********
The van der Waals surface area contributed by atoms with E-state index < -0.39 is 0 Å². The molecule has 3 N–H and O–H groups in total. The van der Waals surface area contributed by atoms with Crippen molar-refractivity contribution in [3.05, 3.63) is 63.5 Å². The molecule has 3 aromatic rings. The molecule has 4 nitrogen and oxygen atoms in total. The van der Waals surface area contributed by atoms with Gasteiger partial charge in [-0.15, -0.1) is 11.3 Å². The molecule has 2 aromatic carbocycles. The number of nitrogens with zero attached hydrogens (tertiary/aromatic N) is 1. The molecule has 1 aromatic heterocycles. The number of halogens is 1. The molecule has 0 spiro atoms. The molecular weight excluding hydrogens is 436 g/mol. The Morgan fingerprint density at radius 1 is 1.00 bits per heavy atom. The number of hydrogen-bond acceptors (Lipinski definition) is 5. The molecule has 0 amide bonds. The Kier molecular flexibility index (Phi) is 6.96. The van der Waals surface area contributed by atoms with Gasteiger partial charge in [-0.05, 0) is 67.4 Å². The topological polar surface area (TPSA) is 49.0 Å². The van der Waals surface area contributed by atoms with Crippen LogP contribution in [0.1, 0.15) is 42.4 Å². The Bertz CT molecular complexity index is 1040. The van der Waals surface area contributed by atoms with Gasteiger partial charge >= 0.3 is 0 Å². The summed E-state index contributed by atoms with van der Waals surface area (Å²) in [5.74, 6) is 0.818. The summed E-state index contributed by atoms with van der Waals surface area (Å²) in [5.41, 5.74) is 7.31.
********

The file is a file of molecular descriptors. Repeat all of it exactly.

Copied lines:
The van der Waals surface area contributed by atoms with E-state index < -0.39 is 0 Å². The molecule has 3 N–H and O–H groups in total. The van der Waals surface area contributed by atoms with Crippen molar-refractivity contribution in [3.05, 3.63) is 63.5 Å². The molecule has 3 aromatic rings. The molecule has 4 nitrogen and oxygen atoms in total. The van der Waals surface area contributed by atoms with Gasteiger partial charge in [-0.15, -0.1) is 11.3 Å². The molecule has 2 aromatic carbocycles. The number of nitrogens with zero attached hydrogens (tertiary/aromatic N) is 1. The molecule has 1 aromatic heterocycles. The number of halogens is 1. The molecule has 0 spiro atoms. The molecular weight excluding hydrogens is 436 g/mol. The Morgan fingerprint density at radius 1 is 1.00 bits per heavy atom. The number of hydrogen-bond acceptors (Lipinski definition) is 5. The molecule has 0 amide bonds. The Kier molecular flexibility index (Phi) is 6.96. The van der Waals surface area contributed by atoms with Gasteiger partial charge in [-0.05, 0) is 67.4 Å². The topological polar surface area (TPSA) is 49.0 Å². The van der Waals surface area contributed by atoms with Crippen LogP contribution in [0.1, 0.15) is 42.4 Å². The Bertz CT molecular complexity index is 1040. The van der Waals surface area contributed by atoms with Gasteiger partial charge >= 0.3 is 0 Å². The summed E-state index contributed by atoms with van der Waals surface area (Å²) in [5.74, 6) is 0.818. The summed E-state index contributed by atoms with van der Waals surface area (Å²) in [5.41, 5.74) is 7.31.